After several challenging years of distance and completely virtual meetings, the Foundry was excited to welcome our user community back to Berkeley Lab for the 2022 Annual User Meeting.
The morning kicked off with a welcome from the User Executive Committee Chair, Cheryl Tajon and from Energy Sciences Area Associate Lab Director, Jeff Neaton. Foundry Director Kristin Persson provided a Foundry update – detailing the overall state of the facility, as well as highlighting recent changes to Foundry staff. Some new capabilities of note include new instrumentation in the Biological facility for biomolecular functional characterization, the QSPLEEM in the Imaging facility for probing material surfaces at 5K with 6nm resolution, and a new partnership with the Liquid Sunlight Alliance (LiSA) which will provide our users access with additional instrumentation at Berkeley Lab.
The keynote speaker, Celia Merzbacher, Executive Director of the Quantum Economic Development Consortium (QED-C) gave a rousing talk on the growth of everything quantum. Her key takeaways were that the quantum field is growing and advanced materials and fabrication will be key to that growth. Additionally, workforce gaps exist in all sectors that are related to quantum, and many jobs don’t require quantum expertise or a PhD. Her organization, QED-C, is about to embark on an exercise to develop a roadmap for quantum technologies similar to how Moore’s law has defined the growth of the semiconductor industry thus far. They hope to identify bottlenecks, inform the supply chain, and find paths forward to close what gaps exist. They invite potential collaborators to reach out to participate.
In the next segment, AUM participants heard from Foundry users, starting with Jim Schuck from Columbia University. He described the history of UpConverting NanoParticles at the Foundry, with significant contributions from the Foundry’s Emory Chan and Bruce Cohen.
We also heard from this year’s winner of the Student Paper Award. Samra Husremovic, from the Bediako Lab at UC Berkeley, presented her work on 2D magnetic materials and her discoveries that chemical intercalation gives rise to intercalated structures with magnetic properties. These properties persist even at the thinnest limit of the 2D structures.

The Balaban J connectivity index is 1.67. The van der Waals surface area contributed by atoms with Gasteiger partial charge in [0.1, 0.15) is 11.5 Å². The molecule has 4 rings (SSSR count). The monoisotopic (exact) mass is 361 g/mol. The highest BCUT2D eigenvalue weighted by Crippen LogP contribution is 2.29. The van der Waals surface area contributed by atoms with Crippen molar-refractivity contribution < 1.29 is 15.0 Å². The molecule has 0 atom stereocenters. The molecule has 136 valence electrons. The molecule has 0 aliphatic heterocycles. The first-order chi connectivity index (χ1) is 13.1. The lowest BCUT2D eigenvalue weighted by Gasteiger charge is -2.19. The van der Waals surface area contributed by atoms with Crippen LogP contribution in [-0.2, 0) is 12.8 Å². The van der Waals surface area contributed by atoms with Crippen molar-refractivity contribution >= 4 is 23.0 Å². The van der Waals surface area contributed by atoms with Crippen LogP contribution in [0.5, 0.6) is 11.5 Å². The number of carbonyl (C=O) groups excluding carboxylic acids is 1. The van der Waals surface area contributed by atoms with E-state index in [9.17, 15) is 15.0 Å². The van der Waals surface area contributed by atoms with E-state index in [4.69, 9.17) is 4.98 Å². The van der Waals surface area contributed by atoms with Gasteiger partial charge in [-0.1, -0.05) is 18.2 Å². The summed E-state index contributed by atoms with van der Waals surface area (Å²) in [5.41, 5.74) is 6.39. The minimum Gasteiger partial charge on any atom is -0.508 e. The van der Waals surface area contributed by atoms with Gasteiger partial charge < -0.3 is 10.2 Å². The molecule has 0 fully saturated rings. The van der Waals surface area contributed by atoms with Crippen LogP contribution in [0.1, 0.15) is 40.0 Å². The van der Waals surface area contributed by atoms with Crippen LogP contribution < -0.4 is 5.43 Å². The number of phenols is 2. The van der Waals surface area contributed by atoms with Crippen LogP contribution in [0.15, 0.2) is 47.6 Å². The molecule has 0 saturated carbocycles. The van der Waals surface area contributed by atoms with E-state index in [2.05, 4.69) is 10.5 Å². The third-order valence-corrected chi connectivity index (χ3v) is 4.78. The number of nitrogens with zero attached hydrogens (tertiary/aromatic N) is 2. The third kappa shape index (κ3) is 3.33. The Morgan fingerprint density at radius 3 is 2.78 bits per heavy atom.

Dahyun Oh, an assistant professor at San José State University, next talked about her group’s work on harnessing microbes to make material coatings for anodes used in Water-in-Salt batteries. The goal was to find a way to use cheap materials like silicon or graphite in the anode and had the ‘crazy’ idea of trying microbes for material fabrication.
After lunch, Mel Leutkens of @SylvatexInc spoke of about his company’s work on oxygenate diesel fuels. One of their goals is to develop a new fuel blend that can reduce emissions from diesel engines as part of the fight against climate change. We also heard from Fabrizio Riminucci on his work studying exiton-polariton condensation and from Madeline Van Winkle on her work studying moiré superlattices with 4D-STEM.
Closing out the day, participants heard from Foundry staff about some new capabilities that are or soon will be available to users. First, new staff scientist Crysten Blaby-Haas talked about the new workflow in genome-encoded materials that she will be setting up in her new role as a joint Foundry/JGI staff scientist. Peter Ercius unveiled that the 4D Camera, installed on the TEAM 0.5 microscope in 2019, is now available to users thanks to the development of the 4D Distillery that can crunch down the huge datasets into manageable useful segments within minutes. Finally, Adam Schwartzberg talked about three new pieces of instrumentation for the Foundry’s cleanroom – a new electron beam writer, a physical property measurement system, and a deposition and analysis ‘cluster tool’.
At the end of Day 1, AUM attendees got to hear from 20 young scientists in the meeting poster slam! In one minute, these young researchers pitched their work and invited folks to come visit their poster during the poster session. The poster session itself was a lively event that showcased work from all seven of the Foundry’s facilities, and was a great way to cap off the first day of the user meeting.